Here’s a quick little class for implementing global hotkeys in C#/.NET 2.0+.
As a bit of a preface, you could easily use RegisterHotKey and UnregisterHotKey respectively to accomplish something like this, but this has a few caveats:
You can’t register a key that has already been previously registered.
Some keys are reserved and cannot be registered, such as F12.
Although hacks exist, it’s not very ideal to easily implement with console applications due to the lack of a proper window handle.
Alternatively, we can use another WinAPI function: GetAsyncKeyState. It requires a bit more manual work, but it’s simple in the end.
Note: Without getting into semantics about what constitutes a proper “hook”, I’m just going to refer to the process of monitoring/polling key events via GetAsyncKeyState() as “hooking”.
To keep things simple, the actually hooking process will use the Keys Enumeration and will marshall their underlying integral type during the P/Invoke. When a key is pressed, we will trigger the KeyPressed event.
We don’t want to limit the hooking to just basic keys, instead will allow optional modifier keys using the ModifierKeys enum.
Hooking & Unhooking
To hook a key, call the Hook() method, supplying the Keys value as well as any optional modifier keys. Additionally, you can provide a delegate to use for a callback for when the key is pressed.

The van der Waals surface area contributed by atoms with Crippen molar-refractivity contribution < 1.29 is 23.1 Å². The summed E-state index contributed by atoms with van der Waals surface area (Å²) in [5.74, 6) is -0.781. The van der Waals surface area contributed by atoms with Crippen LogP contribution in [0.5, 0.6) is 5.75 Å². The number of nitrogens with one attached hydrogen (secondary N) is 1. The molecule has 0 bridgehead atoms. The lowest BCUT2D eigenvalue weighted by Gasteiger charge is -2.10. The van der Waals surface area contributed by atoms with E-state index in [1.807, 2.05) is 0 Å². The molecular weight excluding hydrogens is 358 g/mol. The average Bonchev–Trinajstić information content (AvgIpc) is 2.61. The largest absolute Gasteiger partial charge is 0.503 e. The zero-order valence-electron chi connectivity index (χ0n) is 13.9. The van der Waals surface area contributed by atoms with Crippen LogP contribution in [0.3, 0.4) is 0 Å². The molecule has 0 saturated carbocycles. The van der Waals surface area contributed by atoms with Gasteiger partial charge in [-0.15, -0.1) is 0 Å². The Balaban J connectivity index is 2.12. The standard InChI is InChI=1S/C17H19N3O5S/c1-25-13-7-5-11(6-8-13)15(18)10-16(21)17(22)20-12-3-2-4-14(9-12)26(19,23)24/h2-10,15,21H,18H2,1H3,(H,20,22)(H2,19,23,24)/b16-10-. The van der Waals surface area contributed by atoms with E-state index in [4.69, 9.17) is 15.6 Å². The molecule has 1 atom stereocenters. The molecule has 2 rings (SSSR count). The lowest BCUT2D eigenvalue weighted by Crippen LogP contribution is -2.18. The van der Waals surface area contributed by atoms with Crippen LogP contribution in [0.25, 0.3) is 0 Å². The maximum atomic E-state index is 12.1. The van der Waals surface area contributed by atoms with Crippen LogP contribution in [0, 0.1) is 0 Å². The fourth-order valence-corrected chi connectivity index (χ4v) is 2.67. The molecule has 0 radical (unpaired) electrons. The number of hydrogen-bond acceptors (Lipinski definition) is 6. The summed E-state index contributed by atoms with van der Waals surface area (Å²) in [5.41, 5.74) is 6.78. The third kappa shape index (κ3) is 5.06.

To unhook a key, simple call the Unhook() method with the appropriate parameters and it will no longer be polled.
Internally, the hooked keys will be stored as KeyHook objects, which provide Keys and Modifiers properties.
For simple hotkeys, there won’t be any collisions. However, when you start mixing and matching modifier keys, things can get a little messy. To alleviate this issue, the hooked keys are sorted internally using a custom IComparer<T>:
Basically, it just compares hooked keys based on the following:
The default timer resolution on Windows 7 is 15.6 milliseconds (ms). Some applications reduce this to 1 ms, which reduces the battery run time on mobile systems by as much as 25 percent.
I’m not about to perform a case steady on how fast a human can realistically type versus the timer interval, configure the interval as necessary. The polling itself can be enabled/disabled via the Enabled property. Additionally, polling is suppressed when hooking/unhooking keys.
During each tick, the key states are polled via PollKeyStates():
When using GetAsyncKeyState() you need to pay attention to the most and least significant bits:
If the function succeeds, the return value specifies whether the key was pressed since the last call to GetAsyncKeyState, and whether the key is currently up or down. If the most significant bit is set, the key is down, and if the least significant bit is set, the key was pressed after the previous call to GetAsyncKeyState. However, you should not rely on this last behavior.
Normally when polling like these, we would end up triggering multiple KeyPressed events within a few milliseconds apart from each other. We can use the return value to get around this.
A temporary List is created which contains all hooked keys which are currently pressed. This way we don't need to call GetAsyncKeyState() while iterating over the hooked keys and we can prevent hook collisions. This is where the key sorting from earlier comes into play. We don't want to prematurely trigger a KeyPressed event for a different hooked key than expected.
This isn’t necessarily a perfect solution but it works and is simple and flexible.